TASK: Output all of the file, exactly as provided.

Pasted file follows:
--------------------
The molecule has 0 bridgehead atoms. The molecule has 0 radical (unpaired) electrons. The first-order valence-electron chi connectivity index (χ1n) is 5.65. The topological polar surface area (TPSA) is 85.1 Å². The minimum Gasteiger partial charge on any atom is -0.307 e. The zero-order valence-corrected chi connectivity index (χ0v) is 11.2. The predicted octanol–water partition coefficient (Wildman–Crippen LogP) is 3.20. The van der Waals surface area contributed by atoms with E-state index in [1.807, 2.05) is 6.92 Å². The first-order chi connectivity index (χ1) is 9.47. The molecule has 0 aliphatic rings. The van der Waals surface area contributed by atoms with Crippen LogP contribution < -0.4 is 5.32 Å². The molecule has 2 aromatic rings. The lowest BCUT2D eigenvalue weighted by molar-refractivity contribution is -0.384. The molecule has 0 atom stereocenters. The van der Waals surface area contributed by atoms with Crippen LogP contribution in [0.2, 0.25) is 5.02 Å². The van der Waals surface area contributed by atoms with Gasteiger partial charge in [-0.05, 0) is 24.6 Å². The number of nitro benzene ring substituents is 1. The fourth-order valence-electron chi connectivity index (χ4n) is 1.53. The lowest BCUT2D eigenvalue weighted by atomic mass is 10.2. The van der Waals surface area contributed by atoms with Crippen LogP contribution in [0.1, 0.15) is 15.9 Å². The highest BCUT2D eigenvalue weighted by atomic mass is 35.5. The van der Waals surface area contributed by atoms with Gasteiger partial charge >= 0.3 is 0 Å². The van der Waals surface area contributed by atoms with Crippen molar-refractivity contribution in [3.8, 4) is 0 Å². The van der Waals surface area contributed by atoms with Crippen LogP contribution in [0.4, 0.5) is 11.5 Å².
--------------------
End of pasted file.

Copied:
The molecule has 0 bridgehead atoms. The molecule has 0 radical (unpaired) electrons. The first-order valence-electron chi connectivity index (χ1n) is 5.65. The topological polar surface area (TPSA) is 85.1 Å². The minimum Gasteiger partial charge on any atom is -0.307 e. The zero-order valence-corrected chi connectivity index (χ0v) is 11.2. The predicted octanol–water partition coefficient (Wildman–Crippen LogP) is 3.20. The van der Waals surface area contributed by atoms with E-state index in [1.807, 2.05) is 6.92 Å². The first-order chi connectivity index (χ1) is 9.47. The molecule has 0 aliphatic rings. The van der Waals surface area contributed by atoms with Crippen LogP contribution < -0.4 is 5.32 Å². The molecule has 2 aromatic rings. The lowest BCUT2D eigenvalue weighted by molar-refractivity contribution is -0.384. The molecule has 0 atom stereocenters. The van der Waals surface area contributed by atoms with Crippen LogP contribution in [0.2, 0.25) is 5.02 Å². The van der Waals surface area contributed by atoms with Gasteiger partial charge in [-0.05, 0) is 24.6 Å². The number of nitro benzene ring substituents is 1. The fourth-order valence-electron chi connectivity index (χ4n) is 1.53. The lowest BCUT2D eigenvalue weighted by atomic mass is 10.2. The van der Waals surface area contributed by atoms with Crippen LogP contribution in [0.1, 0.15) is 15.9 Å². The highest BCUT2D eigenvalue weighted by atomic mass is 35.5. The van der Waals surface area contributed by atoms with Gasteiger partial charge >= 0.3 is 0 Å². The van der Waals surface area contributed by atoms with Crippen molar-refractivity contribution in [3.8, 4) is 0 Å². The van der Waals surface area contributed by atoms with Crippen LogP contribution in [0.4, 0.5) is 11.5 Å².